. Being hungry makes a person more willing to work on tasks to obtain food such as preparing a meal.
May 15, 2017
Anxiety and Poor Memory: It's Really About Attention
Many of those with anxiety report problems with their memory. And yes, a review of the research shows that your memory is worse when you're anxious. However, specifically, it is what is called “working memory” that is amiss (Moran, 2016).
First, let's examine how memory works and then we'll look at what happens with anxiety. To do so, it is necessary to define memory types and memory storage.
. Memories of events that are unique to the individual are episodic memories. An example might be the day you were married or an argument you had with a friend yesterday.
. Language and knowledge are considered semantic memories. Reading or knowing the difference between a cat and a dog are examples of this type of memory.
. Remembering how to do things is procedural memory. Examples of this type of memory include driving a car, swimming, or even walking up steps. Read more...
May 3, 2017
Passive-Aggressive Example: Passive Control as a Form of Passive-Aggression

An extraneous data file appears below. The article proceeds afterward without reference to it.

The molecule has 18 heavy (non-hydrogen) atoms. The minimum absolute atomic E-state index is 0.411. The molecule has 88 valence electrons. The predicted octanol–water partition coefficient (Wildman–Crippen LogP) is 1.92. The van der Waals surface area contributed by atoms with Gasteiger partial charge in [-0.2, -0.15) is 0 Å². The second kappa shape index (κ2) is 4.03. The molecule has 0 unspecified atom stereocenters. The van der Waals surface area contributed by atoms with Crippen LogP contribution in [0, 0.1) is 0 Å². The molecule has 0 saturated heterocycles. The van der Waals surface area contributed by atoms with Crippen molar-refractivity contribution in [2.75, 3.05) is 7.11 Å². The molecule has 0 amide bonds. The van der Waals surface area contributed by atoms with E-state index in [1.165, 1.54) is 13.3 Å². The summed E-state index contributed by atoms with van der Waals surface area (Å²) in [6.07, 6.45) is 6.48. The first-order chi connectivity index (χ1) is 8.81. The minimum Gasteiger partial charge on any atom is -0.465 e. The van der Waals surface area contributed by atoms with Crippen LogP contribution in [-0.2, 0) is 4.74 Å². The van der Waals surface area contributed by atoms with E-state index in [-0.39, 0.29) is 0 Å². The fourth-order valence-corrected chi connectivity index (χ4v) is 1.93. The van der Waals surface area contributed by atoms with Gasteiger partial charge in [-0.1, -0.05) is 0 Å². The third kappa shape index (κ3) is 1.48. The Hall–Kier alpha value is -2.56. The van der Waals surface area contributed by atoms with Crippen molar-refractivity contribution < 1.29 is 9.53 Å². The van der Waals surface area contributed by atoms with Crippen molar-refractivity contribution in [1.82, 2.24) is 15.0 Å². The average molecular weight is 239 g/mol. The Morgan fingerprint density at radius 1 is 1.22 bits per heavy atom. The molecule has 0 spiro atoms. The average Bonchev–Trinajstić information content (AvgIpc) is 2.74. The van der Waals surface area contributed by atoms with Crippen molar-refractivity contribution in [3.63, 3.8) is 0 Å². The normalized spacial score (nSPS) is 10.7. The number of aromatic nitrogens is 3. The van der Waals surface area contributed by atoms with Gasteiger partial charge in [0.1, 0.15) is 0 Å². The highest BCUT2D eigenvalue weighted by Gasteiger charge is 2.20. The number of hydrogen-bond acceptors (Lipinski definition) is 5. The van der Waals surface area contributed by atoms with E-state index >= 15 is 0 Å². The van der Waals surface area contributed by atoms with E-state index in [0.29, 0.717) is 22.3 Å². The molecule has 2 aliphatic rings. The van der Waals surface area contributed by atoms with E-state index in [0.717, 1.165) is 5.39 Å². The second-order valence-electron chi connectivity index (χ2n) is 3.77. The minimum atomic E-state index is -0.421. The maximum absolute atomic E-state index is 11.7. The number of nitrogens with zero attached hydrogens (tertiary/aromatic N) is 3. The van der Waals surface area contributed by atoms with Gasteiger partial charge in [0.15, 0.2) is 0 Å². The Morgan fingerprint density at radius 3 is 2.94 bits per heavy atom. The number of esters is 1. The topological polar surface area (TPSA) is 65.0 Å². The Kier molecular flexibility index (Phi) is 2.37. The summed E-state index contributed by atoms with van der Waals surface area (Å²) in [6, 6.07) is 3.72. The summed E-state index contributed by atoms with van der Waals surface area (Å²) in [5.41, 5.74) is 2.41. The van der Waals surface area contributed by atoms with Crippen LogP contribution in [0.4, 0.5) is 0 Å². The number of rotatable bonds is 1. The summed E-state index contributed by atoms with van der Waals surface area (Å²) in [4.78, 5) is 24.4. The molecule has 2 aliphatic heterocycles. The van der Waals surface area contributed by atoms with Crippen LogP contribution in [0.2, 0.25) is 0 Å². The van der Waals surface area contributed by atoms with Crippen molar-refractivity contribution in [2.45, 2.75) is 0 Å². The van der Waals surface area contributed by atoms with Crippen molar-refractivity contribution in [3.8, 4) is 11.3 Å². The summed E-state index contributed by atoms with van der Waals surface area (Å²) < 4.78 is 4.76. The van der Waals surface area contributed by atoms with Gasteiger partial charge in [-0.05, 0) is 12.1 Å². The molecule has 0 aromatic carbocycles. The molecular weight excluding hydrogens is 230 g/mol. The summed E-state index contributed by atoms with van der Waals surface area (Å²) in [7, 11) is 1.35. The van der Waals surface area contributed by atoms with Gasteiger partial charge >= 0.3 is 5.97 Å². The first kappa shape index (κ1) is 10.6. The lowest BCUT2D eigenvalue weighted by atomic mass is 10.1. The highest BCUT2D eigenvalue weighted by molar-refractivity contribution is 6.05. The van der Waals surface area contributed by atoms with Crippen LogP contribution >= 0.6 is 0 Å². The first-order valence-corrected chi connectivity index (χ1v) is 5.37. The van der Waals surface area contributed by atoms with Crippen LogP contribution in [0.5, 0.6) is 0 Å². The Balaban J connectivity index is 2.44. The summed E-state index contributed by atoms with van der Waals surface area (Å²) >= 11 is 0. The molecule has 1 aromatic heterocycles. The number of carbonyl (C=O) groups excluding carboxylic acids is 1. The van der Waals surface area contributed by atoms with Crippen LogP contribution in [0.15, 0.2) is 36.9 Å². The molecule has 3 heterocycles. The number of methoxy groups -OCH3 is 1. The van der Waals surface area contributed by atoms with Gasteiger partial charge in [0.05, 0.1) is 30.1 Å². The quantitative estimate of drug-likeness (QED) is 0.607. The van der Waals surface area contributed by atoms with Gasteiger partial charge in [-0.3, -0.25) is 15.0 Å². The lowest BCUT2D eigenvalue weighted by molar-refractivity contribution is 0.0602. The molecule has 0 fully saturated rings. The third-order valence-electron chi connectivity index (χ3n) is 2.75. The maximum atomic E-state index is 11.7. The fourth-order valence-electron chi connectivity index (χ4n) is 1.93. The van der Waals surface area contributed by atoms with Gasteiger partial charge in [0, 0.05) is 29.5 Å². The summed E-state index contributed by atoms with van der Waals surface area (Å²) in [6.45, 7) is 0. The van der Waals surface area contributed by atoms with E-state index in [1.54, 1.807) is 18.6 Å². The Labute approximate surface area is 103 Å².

I have a 20-year-old daughter. She is an amazing young woman, going to college, working, and doing mission work twice a year in third world countries. I pay for her college, her housing, car and insurance. Her job affords her to buy food, fuel, and spending money. For the most part, we have a good relationship, but I see it declining. Much like described in this article, I will have a discussion with her trying to be upbeat but always feeling like I'm walking on eggshells. Just tonight, I called her and in the middle of the discussion, she yells the F-word. She knows I don't like cussing, so I respond by saying maybe I should call her back later. She complains and acts very callous towards me. I no longer say anything about her behavior. When I have responded with anything similar to the recommended "Maybe I am but I don't like it when you treat me this way", her normal response is that I'm being over-sensitive. I have started creating a distance between us, but also want to continue to provide love and support to her.